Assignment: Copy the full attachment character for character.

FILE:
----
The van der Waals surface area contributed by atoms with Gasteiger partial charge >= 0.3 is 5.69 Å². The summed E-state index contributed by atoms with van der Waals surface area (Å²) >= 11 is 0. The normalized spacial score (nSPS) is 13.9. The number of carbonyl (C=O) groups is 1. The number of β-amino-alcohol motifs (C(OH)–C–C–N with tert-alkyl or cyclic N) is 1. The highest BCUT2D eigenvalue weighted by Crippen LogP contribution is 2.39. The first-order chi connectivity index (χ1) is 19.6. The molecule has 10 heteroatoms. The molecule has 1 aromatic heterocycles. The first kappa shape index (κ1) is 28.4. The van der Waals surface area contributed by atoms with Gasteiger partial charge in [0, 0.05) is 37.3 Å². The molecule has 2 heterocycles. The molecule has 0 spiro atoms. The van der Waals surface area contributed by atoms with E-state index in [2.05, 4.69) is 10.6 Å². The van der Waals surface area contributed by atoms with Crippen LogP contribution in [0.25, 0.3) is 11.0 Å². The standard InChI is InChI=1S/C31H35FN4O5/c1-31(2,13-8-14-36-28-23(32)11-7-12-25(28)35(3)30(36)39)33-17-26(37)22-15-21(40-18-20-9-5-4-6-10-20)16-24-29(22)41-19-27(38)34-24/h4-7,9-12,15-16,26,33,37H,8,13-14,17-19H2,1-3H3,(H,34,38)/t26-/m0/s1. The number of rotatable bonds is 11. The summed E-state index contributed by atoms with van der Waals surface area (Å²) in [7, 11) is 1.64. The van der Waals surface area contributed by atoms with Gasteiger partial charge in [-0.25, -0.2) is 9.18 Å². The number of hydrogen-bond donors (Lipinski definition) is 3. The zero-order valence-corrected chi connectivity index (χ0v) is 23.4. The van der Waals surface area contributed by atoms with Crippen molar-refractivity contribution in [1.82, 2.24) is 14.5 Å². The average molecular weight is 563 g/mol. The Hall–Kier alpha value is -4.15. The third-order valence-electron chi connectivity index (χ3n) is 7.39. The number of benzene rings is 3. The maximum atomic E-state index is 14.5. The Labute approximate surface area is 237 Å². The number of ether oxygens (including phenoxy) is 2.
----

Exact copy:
The van der Waals surface area contributed by atoms with Gasteiger partial charge >= 0.3 is 5.69 Å². The summed E-state index contributed by atoms with van der Waals surface area (Å²) >= 11 is 0. The normalized spacial score (nSPS) is 13.9. The number of carbonyl (C=O) groups is 1. The number of β-amino-alcohol motifs (C(OH)–C–C–N with tert-alkyl or cyclic N) is 1. The highest BCUT2D eigenvalue weighted by Crippen LogP contribution is 2.39. The first-order chi connectivity index (χ1) is 19.6. The molecule has 10 heteroatoms. The molecule has 1 aromatic heterocycles. The first kappa shape index (κ1) is 28.4. The van der Waals surface area contributed by atoms with Gasteiger partial charge in [0, 0.05) is 37.3 Å². The molecule has 2 heterocycles. The molecule has 0 spiro atoms. The van der Waals surface area contributed by atoms with E-state index in [2.05, 4.69) is 10.6 Å². The van der Waals surface area contributed by atoms with Crippen LogP contribution in [0.25, 0.3) is 11.0 Å². The standard InChI is InChI=1S/C31H35FN4O5/c1-31(2,13-8-14-36-28-23(32)11-7-12-25(28)35(3)30(36)39)33-17-26(37)22-15-21(40-18-20-9-5-4-6-10-20)16-24-29(22)41-19-27(38)34-24/h4-7,9-12,15-16,26,33,37H,8,13-14,17-19H2,1-3H3,(H,34,38)/t26-/m0/s1. The number of rotatable bonds is 11. The summed E-state index contributed by atoms with van der Waals surface area (Å²) in [7, 11) is 1.64. The van der Waals surface area contributed by atoms with Gasteiger partial charge in [-0.25, -0.2) is 9.18 Å². The number of hydrogen-bond donors (Lipinski definition) is 3. The zero-order valence-corrected chi connectivity index (χ0v) is 23.4. The van der Waals surface area contributed by atoms with Crippen molar-refractivity contribution in [1.82, 2.24) is 14.5 Å². The average molecular weight is 563 g/mol. The Hall–Kier alpha value is -4.15. The third-order valence-electron chi connectivity index (χ3n) is 7.39. The number of benzene rings is 3. The maximum atomic E-state index is 14.5. The Labute approximate surface area is 237 Å². The number of ether oxygens (including phenoxy) is 2.